Panic Attack vs. Anxiety Attack: Whats the Difference (and How Do You Treat Them)?
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Whether or not you’re an anxious person, you’re probably familiar with the terms ‘panic attack’ and ‘anxiety attack.’ On TV shows or movies or in random conversations, they’re often used interchangeably. That’s inaccurate, though; panic attacks and anxiety attacks are not the same thing. We caught up with Julia LaFauci, LCSW at Humantold, a New York-based provider of psychotherapy services, for the real differences between the two, including how to treat each one. 

What Is a Panic Attack?

LaFauci tells us that panic attacks are defined by the Diagnostic and Statistical Manual (DSM-5), a standard clinical tool for assessment and diagnosis of mental disorders, as “Abrupt surges of intense fear or discomfort that reach a peak within minutes and are accompanied by physical and/or cognitive symptoms.” She adds, “Panic attacks are not considered a stand-alone mental health disorder by the DSM-5, but are often seen in the presence of other anxiety disorders like generalized anxiety disorder, panic disorder or specific phobias.” Still, panic attacks can happen suddenly to anyone—regardless of diagnosis—without clear reason. “For some, a panic attack is an expected physiological response to feared objects or situations,” she explains. “A common example of this is a fear of flying or fear of small enclosed spaces.”

The physical symptoms of a panic attack can include palpitations, heart pounding, sweating, trembling or shaking, shortness of breath, chest pain or discomfort, nausea, dizziness, chills or heat sensations, numbness or tingling. The cognitive symptoms sometimes include something called derealization, which LaFauci defines as “a sense of detachment from reality, or depersonalization, which is commonly described as an ‘out of body experience.’” 

What Is an Anxiety Attack?

Unlike panic attacks, the term anxiety attack is not recognized as a clinical term by the DSM-5. LaFauci explains that the tendency to use it interchangeably with panic attack is likely due to overlap of symptoms between the two. “Both can cause shortness of breath and an increase in heart rate,” she notes.  The difference is that anxiety doesn’t often show itself as suddenly as the term anxiety attack suggests. “The word attack connotes a sudden impairment, which is generally not the case for anxiety disorder. A clinical diagnosis of generalized anxiety disorder is made after at least six months of chronic, daily feelings of worry that may be disproportionate to the likelihood or impact of the event. The worry is difficult to control and can have a negative effect on the ability to manage work, relationships, or school.” Anxiety, she tells us, is linked with persistent symptoms of fatigue, irritability, muscle aches or tension, difficulty sleeping, feeling on edge and difficulty concentrating on tasks.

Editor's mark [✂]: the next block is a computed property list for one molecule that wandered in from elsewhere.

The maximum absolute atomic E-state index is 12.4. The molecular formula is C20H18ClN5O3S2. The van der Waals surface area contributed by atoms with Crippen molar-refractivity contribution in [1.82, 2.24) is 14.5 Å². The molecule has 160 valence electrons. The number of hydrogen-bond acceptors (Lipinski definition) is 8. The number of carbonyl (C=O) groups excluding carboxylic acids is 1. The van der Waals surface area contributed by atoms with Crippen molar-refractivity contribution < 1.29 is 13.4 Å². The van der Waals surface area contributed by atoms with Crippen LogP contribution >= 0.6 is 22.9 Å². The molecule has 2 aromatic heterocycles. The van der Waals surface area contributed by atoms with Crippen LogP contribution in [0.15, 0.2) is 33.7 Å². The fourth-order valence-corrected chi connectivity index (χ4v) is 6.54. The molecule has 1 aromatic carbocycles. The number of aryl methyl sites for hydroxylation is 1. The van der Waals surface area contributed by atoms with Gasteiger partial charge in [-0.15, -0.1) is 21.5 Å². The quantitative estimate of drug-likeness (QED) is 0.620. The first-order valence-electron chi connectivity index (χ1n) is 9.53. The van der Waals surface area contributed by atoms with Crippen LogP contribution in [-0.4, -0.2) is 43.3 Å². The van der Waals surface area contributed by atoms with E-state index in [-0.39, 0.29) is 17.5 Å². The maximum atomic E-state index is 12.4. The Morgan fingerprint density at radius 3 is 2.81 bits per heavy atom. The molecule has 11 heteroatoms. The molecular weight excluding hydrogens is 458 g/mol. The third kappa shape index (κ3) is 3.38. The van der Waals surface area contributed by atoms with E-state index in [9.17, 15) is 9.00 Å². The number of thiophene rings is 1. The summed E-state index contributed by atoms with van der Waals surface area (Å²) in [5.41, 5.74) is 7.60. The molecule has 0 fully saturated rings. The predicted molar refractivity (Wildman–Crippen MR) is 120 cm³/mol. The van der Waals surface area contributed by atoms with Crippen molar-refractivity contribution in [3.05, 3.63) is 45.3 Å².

Are Panic Attacks and Anxiety Attacks Treated Differently?

“The treatment for anxiety and panic attacks might look very similar and include a combination of approaches,” LaFauci tells us. “Many will seek out psychotherapy to better understand how to manage symptoms, identify specific triggers and implement coping strategies. While the symptoms may not be eliminated in their entirety, the goal of therapy is to minimize their impact on daily functioning.”

For acute panic attack situations, medication prescribed by a doctor may be taken and can help reduce feelings of anxiety when taken over an extended period of time. She adds that medications for anxiety and panic attacks are most effective when paired with psychotherapy.

Other non-pharmacological interventions can include meditation, mindfulness exercises, and deep breathing techniques. “A simple, easy technique that I like to teach my clients is the '4-7-8' breathing method, which can help in an acute panic attack or even when anxiety is keeping you awake at night.” Here’s how it works:Take a deep breath through the nose for four counts, hold it for seven counts, and very slowly exhale through the mouth for eight counts. “It slows your heart rate down from the deep breaths and provides a distraction from intense thoughts or feelings in that moment,” LaFauci explains. Beyond that, she recommends simple lifestyle changes like more sleep, increasing physical activity and reducing caffeine or alcohol intake to help with symptoms. 

 

So basically, while they aren't worlds apart—and their treatments are often quite similar—panic attacks and anxiety attacks are, in fact, different things. Just something to keep in mind the next time you or someone you know use either term. 

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